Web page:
Changes to California Street follow the exact same pattern we have seen for safety projects across the city: they either don’t go far enough or they don’t move fast enough – or both. Unless there is leadership from the top.

We have seen what’s possible when a mayor stands up for safe streets. Because you’ve done it. Your leadership led to the passage and fast-tracking of the long overdue 6th Street and Taylor Street safety projects last year. Valencia Street and Townsend Street, desperately in need of short-term pedestrian safety fixes, got them because of you.

Parsons is asking for specific and inexpensive treatments around the center. In addition to physical barriers, he wants greater pedestrian countdown times and new paint and barriers to prevent drivers backing out of the parking lot of the nearby Grocery Outlet at Geary and 27th. When cars get stuck trying to enter the parking lot, they block the adjacent crosswalks, he explained.

Streetsblog encourages readers to support seniors and sign the petition and to attend Thursday’s Vision Zero committee meeting on Thursday, March 14, at 3:30 p.m. in room 263 at City Hall. Or they can write to Board members,  Supervisors Norman Yee (Chair), Catherine Stefani (Vice Chair) and Aaron Peskin directly and ask them to support Parson’s demands to make the city safe for seniors and all vulnerable users.

  • crazyvag

    You don’t need to greater pedestrian timer. How about making Leading Pedestrian Interval standard at all intersections?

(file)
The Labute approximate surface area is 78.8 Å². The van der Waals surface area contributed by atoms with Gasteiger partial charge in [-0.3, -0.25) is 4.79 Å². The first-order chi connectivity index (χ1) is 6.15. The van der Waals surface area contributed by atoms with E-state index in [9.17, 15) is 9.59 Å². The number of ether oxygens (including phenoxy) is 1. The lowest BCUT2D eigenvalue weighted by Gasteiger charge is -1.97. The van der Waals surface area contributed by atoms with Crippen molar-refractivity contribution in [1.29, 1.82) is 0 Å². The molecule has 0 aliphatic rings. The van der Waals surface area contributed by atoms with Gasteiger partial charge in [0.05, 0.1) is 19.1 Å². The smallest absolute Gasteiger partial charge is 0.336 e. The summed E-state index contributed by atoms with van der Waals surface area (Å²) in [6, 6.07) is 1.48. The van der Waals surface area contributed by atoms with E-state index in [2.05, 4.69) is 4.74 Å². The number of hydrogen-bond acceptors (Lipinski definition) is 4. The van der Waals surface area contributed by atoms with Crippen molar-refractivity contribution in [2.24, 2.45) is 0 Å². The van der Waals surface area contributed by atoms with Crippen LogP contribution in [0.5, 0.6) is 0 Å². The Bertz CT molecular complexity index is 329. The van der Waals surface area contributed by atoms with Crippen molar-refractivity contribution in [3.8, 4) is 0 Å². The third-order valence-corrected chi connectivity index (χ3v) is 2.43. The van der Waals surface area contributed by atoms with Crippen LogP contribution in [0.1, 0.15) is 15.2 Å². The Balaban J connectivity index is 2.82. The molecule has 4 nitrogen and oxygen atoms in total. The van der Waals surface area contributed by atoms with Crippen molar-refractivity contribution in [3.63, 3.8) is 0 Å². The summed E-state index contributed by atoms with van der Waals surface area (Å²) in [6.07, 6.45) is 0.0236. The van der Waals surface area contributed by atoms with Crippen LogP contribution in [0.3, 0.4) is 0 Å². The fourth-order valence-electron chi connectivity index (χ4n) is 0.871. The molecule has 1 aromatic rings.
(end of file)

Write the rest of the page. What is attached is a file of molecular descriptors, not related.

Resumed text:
Let’s push to make this a policy to deploy city wide in next few years, so we can focus on other safety improvements – hopefully also city-wide.

  • Christopher Childs

    I want more leading pedestrian intervals. Most time I have no problems crossing the road with them, and they are a nice enhancement to my experience walking around, but on occasion, a couple problems crop up. It’s at odds with standard driver behavior of stretching the definition of a safe right-on-red. Some people will race you in the infinitesimal gap of time between cross traffic going red and you getting the walk signal. You’re also at risk of getting hit by people trying to beat traffic from their left if you’re on the left side of a road and dealing with a right turner while you have the walk signal, because they think the intersection will be dead longer than it actually is.

  • crazyvag

    You know, if you create a leading pedestrian interval of 5 secs, you could also extend the crossing time for pedestrian in the cross direction by 5 secs as well! 🙂

  • Winston Parsons

    I know a bunch of clients at our center who would beg to differ; it’s a real struggle for them to make it across Geary and other streets (even sometimes with LPI). Doesn’t have to be at every intersection: I’d like to see the SFMTA pilot a longer countdown around facilities that serve seniors, adults with disabilities, and youth. LPI’s are great, but if turns red before you can physically get across the street (and there’s no refuge mid-way), you’re still often stuck in the middle of a veritable freeway.

  • crazyvag

    See my reply below. Once LPI is in place, it can be used to extend timers without further extending the length of each cycle. 🙂

  • Dave

    Spray paint on mis-parked cars might be a reasonable deterrent also. Red or emergency orange.